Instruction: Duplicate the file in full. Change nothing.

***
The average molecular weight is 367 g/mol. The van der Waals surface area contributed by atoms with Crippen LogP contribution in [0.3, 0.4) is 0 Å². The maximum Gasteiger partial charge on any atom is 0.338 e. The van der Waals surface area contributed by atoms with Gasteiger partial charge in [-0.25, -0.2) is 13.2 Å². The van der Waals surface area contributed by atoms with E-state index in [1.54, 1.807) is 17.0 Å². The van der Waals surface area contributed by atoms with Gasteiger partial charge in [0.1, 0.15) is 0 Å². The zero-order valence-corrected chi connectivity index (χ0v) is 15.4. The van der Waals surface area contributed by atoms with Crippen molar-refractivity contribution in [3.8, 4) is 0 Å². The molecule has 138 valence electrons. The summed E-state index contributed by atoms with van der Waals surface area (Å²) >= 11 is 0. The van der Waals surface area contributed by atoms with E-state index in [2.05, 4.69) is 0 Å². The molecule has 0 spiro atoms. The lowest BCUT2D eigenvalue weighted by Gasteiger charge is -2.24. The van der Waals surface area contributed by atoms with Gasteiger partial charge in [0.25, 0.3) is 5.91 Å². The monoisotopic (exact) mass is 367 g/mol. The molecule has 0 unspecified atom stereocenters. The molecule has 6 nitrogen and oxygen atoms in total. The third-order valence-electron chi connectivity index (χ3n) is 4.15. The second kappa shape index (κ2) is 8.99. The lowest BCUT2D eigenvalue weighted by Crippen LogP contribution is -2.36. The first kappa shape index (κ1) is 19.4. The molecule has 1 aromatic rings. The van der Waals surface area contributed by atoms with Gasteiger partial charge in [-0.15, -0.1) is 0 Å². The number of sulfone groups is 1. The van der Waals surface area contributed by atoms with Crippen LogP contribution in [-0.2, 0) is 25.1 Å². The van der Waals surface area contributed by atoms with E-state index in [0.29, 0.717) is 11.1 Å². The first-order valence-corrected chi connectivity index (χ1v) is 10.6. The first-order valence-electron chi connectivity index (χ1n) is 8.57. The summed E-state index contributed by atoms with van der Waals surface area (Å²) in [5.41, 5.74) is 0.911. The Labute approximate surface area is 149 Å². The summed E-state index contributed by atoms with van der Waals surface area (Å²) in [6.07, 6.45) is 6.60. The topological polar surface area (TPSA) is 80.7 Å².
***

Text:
The average molecular weight is 367 g/mol. The van der Waals surface area contributed by atoms with Crippen LogP contribution in [0.3, 0.4) is 0 Å². The maximum Gasteiger partial charge on any atom is 0.338 e. The van der Waals surface area contributed by atoms with Gasteiger partial charge in [-0.25, -0.2) is 13.2 Å². The van der Waals surface area contributed by atoms with E-state index in [1.54, 1.807) is 17.0 Å². The van der Waals surface area contributed by atoms with Gasteiger partial charge in [0.1, 0.15) is 0 Å². The zero-order valence-corrected chi connectivity index (χ0v) is 15.4. The van der Waals surface area contributed by atoms with Crippen molar-refractivity contribution in [3.8, 4) is 0 Å². The molecule has 138 valence electrons. The summed E-state index contributed by atoms with van der Waals surface area (Å²) >= 11 is 0. The van der Waals surface area contributed by atoms with E-state index in [2.05, 4.69) is 0 Å². The molecule has 0 spiro atoms. The lowest BCUT2D eigenvalue weighted by Gasteiger charge is -2.24. The van der Waals surface area contributed by atoms with Gasteiger partial charge in [0.25, 0.3) is 5.91 Å². The monoisotopic (exact) mass is 367 g/mol. The molecule has 0 unspecified atom stereocenters. The molecule has 6 nitrogen and oxygen atoms in total. The third-order valence-electron chi connectivity index (χ3n) is 4.15. The second kappa shape index (κ2) is 8.99. The lowest BCUT2D eigenvalue weighted by Crippen LogP contribution is -2.36. The first kappa shape index (κ1) is 19.4. The molecule has 1 aromatic rings. The van der Waals surface area contributed by atoms with Gasteiger partial charge in [-0.15, -0.1) is 0 Å². The number of sulfone groups is 1. The van der Waals surface area contributed by atoms with Crippen LogP contribution in [-0.2, 0) is 25.1 Å². The van der Waals surface area contributed by atoms with E-state index in [0.29, 0.717) is 11.1 Å². The first-order valence-corrected chi connectivity index (χ1v) is 10.6. The first-order valence-electron chi connectivity index (χ1n) is 8.57. The summed E-state index contributed by atoms with van der Waals surface area (Å²) in [5.41, 5.74) is 0.911. The Labute approximate surface area is 149 Å². The summed E-state index contributed by atoms with van der Waals surface area (Å²) in [6.07, 6.45) is 6.60. The topological polar surface area (TPSA) is 80.7 Å².